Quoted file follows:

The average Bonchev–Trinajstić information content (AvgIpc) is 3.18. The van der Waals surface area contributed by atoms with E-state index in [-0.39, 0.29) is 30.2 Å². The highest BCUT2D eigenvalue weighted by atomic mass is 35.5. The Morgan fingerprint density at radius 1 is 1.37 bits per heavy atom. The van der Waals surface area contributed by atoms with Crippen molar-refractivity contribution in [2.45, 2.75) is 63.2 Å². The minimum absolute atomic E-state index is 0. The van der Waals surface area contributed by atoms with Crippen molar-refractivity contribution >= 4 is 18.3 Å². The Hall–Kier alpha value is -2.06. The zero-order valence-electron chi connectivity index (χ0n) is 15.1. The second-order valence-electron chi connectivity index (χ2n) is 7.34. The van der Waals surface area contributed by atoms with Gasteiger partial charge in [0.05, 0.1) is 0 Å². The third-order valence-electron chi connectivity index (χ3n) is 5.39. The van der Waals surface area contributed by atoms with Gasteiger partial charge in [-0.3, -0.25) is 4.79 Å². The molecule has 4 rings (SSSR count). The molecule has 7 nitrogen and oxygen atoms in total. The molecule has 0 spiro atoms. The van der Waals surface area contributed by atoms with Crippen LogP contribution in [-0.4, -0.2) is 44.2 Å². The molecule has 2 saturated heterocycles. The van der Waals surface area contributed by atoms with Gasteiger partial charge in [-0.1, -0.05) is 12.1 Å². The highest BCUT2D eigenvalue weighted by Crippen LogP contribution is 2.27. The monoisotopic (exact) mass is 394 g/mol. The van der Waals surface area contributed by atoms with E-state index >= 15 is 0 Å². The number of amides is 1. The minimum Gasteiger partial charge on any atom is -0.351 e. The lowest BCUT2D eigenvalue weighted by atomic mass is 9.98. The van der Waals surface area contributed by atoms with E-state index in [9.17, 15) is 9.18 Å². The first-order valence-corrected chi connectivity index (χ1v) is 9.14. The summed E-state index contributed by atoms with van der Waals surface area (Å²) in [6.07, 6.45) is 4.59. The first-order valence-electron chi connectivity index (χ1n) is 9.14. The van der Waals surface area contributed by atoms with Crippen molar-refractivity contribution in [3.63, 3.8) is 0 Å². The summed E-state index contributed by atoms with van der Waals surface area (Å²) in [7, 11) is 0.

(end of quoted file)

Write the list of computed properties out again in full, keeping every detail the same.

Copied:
The average Bonchev–Trinajstić information content (AvgIpc) is 3.18. The van der Waals surface area contributed by atoms with E-state index in [-0.39, 0.29) is 30.2 Å². The highest BCUT2D eigenvalue weighted by atomic mass is 35.5. The Morgan fingerprint density at radius 1 is 1.37 bits per heavy atom. The van der Waals surface area contributed by atoms with Crippen molar-refractivity contribution in [2.45, 2.75) is 63.2 Å². The minimum absolute atomic E-state index is 0. The van der Waals surface area contributed by atoms with Crippen molar-refractivity contribution >= 4 is 18.3 Å². The Hall–Kier alpha value is -2.06. The zero-order valence-electron chi connectivity index (χ0n) is 15.1. The second-order valence-electron chi connectivity index (χ2n) is 7.34. The van der Waals surface area contributed by atoms with Gasteiger partial charge in [0.05, 0.1) is 0 Å². The third-order valence-electron chi connectivity index (χ3n) is 5.39. The van der Waals surface area contributed by atoms with Gasteiger partial charge in [-0.3, -0.25) is 4.79 Å². The molecule has 4 rings (SSSR count). The molecule has 7 nitrogen and oxygen atoms in total. The molecule has 0 spiro atoms. The van der Waals surface area contributed by atoms with Crippen LogP contribution in [-0.4, -0.2) is 44.2 Å². The molecule has 2 saturated heterocycles. The van der Waals surface area contributed by atoms with Gasteiger partial charge in [-0.1, -0.05) is 12.1 Å². The highest BCUT2D eigenvalue weighted by Crippen LogP contribution is 2.27. The monoisotopic (exact) mass is 394 g/mol. The van der Waals surface area contributed by atoms with E-state index >= 15 is 0 Å². The number of amides is 1. The minimum Gasteiger partial charge on any atom is -0.351 e. The lowest BCUT2D eigenvalue weighted by atomic mass is 9.98. The van der Waals surface area contributed by atoms with E-state index in [9.17, 15) is 9.18 Å². The first-order valence-corrected chi connectivity index (χ1v) is 9.14. The summed E-state index contributed by atoms with van der Waals surface area (Å²) in [6.07, 6.45) is 4.59. The first-order valence-electron chi connectivity index (χ1n) is 9.14. The van der Waals surface area contributed by atoms with Crippen molar-refractivity contribution in [3.63, 3.8) is 0 Å². The summed E-state index contributed by atoms with van der Waals surface area (Å²) in [7, 11) is 0.